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© 2009-2019 Dana H. Shultz, Attorney at Law

What is Dissociation?

"Goodbye Friends" sign for post about dissociation from a partnership or LLC

This post explains what dissociation is. This is part of Dana Shultz’s Canonical Questions on the Law® series of questions and answers about legal issues, concepts and terminology.

Definition of Dissociation

Dissociation is the process by which one:

  • Stops being a member of a limited liability company (LLC); or
  • Stops being a partner in a partnership.

Alternatively, this process sometimes is called withdrawal.

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You Can’t Just Stop Being a Shareholder

Logo for Quora, where Dana Shultz answered a question about how you can't just stop being a shareholderThis post explains why, in the U.S., one can’t just stop being a shareholder. I decided to write it after addressing this issue on Quora. Please see Corporate Law: What is the best method to abandon stock in a private company?

Ways to Stop Being a Shareholder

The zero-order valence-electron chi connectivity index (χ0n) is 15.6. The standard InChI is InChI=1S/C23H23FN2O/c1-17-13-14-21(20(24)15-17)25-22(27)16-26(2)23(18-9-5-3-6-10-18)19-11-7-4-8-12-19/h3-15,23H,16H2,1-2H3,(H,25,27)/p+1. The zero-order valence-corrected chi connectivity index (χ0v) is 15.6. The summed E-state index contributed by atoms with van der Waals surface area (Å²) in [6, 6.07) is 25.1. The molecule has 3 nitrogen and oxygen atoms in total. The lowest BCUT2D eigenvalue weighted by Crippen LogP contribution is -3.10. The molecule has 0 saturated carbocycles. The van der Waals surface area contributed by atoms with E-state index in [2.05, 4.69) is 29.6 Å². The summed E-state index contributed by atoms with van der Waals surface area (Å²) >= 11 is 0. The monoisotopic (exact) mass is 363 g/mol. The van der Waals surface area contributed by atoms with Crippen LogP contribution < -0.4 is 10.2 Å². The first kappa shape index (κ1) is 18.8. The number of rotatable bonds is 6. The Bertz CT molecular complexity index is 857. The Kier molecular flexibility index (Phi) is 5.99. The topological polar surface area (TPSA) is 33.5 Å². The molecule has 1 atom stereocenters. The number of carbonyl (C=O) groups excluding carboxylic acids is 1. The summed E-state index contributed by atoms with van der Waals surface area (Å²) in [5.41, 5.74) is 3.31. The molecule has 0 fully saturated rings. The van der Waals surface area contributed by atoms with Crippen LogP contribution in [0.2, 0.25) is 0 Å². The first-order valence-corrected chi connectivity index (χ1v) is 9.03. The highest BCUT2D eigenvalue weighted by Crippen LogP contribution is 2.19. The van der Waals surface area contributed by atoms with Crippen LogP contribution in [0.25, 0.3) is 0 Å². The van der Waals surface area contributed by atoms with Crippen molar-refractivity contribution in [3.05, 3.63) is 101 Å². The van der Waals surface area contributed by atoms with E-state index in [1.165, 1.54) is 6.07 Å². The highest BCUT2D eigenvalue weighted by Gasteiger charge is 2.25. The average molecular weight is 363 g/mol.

Corporate law does not permit a shareholder to unilaterally dispose of his or her shares. As a result: (more…)

A Member can Withdraw from an LLC, Despite the Operating Agreement

Photo of an exit sign, symbolizing the right of a member to withdraw from an LLCFrom time to time, I am asked how a member of a limited liability company (LLC) can stop being a member. In legal terms, this is referred to as a member wishing to withdraw from an LLC.

Section references below have been updated to reflect California’s new LLC law that took effect on January 1, 2014 (see RULLCA Brings New LLC Laws to California in 2014).

Under this new law, the term “withdraw from a limited liability company” was changed to “dissociate as a member” or “withdraw as a member”.

A well-written Operating Agreement will address this question directly. It will specify the circumstances under which members may withdraw from an LLC, and the consequences of withdrawal.

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Can we kick one of the members out of our LLC?

I recently ran across a situation where several members of a limited liability company wanted to get rid of a fellow member whose disruptive behavior was harming the LLC, but they did not know whether or how they could kick him out.

The section reference below has been updated to reflect California’s new LLC law that took effect on January 1, 2014 (see RULLCA Brings New LLC Laws to California in 2014).

California Corporations Code Sections 17706.02(b) and (c) say that an LLC operating agreement may provide for dissociation of a member. Upon dissociation, the member loses the right to participate in the LLC’s activities and holds any transferable interest in the LLC as a transferee. (more…)